A7V-U - A7V-U

Assault armored car A7V-U
Complete prototype (1918)

Complete prototype (1918)

General properties
crew 16
Long 8,38 m
width 3,06 m
height 3,35 m
Mass 39,8 t
Armor and armament
Armor 14 mm
Main armament 2 cannons 5.7 cm
Secondary armament 4 light MG 08/15
agility
drive two four-cylinder in-line engines from Daimler-Motoren-Gesellschaft
147 kW (200 PS )
Top speed 16 km / h (road)
4–8 km / h (off-road)
Power / weight 3.7 kW / t (5.0 PS / t)

The Sturmpanzerwagen A7V-U is a German tank development from the First World War , a further development of the A7V . Whose name was inspired by the office of A EPARTMENT 7 V erkehrswesen . [1]

description

A7V-U before assembling the side core and tower

The A7V-U is a tank developed in 1917 with a circumferential chain guide, the long sides of which had an approximate rhombus shape, as was known from the British tanks. Especially booty models of the Mark I.were the role models. In order to ensure quick, efficient assembly and the provision of spare parts, the A7V-U was designed to ensure that the parts between this model and the regular A7V are largely interchangeable. Therefore, both versions corresponded in the arrangement of the motor, the technical equipment and the load-bearing parts of the chain drive. An important main difference lay in the fixed connection between armor and chassis, which made it impossible to replace the entire body without problems, as with the A7V, and in the crawler tracks. The A7V-U had a fixed turret for machine gunsmen, the driver and the commander did not sit above the engines as in the A7V, but had their place in the front of the tub. As with the regular A7V, a 16-man crew was planned.Machine guns 08/15 . [2] It was planned to February 1919, first delivery of 60 tanks of this type, which should amount to a total of 240 vehicles by June 1919th [3] An advantage of the German design was the larger side swivel range of the on-board cannons, in contrast to the British, which were located in two laterally attached gun cores. Nevertheless, the swivel range was limited to 110 degrees. Since the dangers of the blind spots in front of the armored car had been recognized, an attempt was made in the A7V-U to limit these areas to a minimum by means of numerous loopholes for machine guns and small arms. [2]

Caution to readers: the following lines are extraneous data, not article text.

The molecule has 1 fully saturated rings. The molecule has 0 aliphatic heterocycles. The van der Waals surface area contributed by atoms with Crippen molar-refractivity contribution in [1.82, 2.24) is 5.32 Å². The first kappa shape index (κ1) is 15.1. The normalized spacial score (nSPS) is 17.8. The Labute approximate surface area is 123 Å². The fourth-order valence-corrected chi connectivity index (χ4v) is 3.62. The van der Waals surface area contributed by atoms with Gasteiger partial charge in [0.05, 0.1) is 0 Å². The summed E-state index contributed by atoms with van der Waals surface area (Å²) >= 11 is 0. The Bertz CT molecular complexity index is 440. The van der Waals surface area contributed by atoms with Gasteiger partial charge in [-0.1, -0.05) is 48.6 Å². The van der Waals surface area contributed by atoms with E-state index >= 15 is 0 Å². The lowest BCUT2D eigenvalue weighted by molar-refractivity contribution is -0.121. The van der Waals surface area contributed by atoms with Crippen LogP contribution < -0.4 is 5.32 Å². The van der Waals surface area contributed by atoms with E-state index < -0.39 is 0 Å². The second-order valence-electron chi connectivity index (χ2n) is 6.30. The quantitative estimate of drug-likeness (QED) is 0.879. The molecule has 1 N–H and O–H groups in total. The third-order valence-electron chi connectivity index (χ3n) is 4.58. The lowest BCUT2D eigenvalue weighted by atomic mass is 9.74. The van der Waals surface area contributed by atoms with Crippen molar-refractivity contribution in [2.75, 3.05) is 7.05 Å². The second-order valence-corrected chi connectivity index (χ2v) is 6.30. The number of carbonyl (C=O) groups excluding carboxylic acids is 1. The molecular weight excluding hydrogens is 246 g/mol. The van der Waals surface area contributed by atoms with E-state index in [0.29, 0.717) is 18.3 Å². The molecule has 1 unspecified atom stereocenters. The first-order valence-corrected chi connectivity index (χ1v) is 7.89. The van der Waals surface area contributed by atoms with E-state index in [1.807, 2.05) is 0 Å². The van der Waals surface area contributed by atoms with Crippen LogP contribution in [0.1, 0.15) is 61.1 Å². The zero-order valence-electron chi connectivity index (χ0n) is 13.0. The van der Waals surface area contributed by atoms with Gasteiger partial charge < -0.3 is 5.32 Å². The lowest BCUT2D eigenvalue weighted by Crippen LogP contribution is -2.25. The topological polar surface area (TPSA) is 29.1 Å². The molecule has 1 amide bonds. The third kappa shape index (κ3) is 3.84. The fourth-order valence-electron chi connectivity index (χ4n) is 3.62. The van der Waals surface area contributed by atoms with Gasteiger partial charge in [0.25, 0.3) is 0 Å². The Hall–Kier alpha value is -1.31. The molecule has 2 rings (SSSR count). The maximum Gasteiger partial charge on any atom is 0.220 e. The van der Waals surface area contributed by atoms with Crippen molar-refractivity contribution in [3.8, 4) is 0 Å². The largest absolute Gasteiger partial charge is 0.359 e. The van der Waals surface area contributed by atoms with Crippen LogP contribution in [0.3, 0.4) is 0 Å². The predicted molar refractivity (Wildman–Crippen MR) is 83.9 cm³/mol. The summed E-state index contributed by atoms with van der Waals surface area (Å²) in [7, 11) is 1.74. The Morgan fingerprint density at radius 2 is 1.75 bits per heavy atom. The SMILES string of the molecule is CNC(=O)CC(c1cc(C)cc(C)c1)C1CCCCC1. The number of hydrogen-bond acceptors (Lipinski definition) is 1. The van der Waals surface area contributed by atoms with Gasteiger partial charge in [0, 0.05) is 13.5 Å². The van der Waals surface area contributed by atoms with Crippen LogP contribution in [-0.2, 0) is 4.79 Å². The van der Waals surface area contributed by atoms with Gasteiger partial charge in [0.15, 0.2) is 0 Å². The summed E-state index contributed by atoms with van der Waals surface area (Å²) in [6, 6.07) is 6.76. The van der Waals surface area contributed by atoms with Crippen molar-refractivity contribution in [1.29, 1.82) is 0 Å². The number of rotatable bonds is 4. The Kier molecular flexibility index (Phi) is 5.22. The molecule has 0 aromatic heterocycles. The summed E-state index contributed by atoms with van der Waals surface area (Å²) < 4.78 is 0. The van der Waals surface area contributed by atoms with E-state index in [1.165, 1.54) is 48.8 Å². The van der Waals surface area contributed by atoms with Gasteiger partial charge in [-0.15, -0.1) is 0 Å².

Test results and rejection

The traffic engineering examination commission (VPK) reported the first A7V-U on May 5, 1917, ready for the march on September 1, 1917. But this appointment could not be kept. Technical difficulties and problems with the procurement of materials delayed the production of the prototype. Therefore, the first driving tests could only be made on June 25, 1918. It quickly became apparent that the 40-ton vehicle was too heavy and had a poor center of gravity. Despite its bulk, the planned crew in the A7V-U had significantly less space available than in the A7V. The shooters had to fire deep seated or kneeling. Nevertheless, the OIc section wanted to see the A7V-U at the front as soon as possible. In particular the demonstration of a captured Mark IVon December 19, 1917 made a great impression. [2]

The A7V-U project was criticized by key decision-makers from the start. The chief engineer Joseph Vollmer (1871–1955), the designer of the A7V, who was also responsible for the A7V-U, disliked the fact that with the chains completely unsecured against fire, an important weak point in the Allied tank models should now also be imitated by the German side . Like Vollmer, the A7V department did not endorse the construction of the A7V-U. On the other hand, the OIc section of the OI department of the Supreme Army Command (OHL) and, until mid-March 1918, the head of field force driving, were behind the project. [2]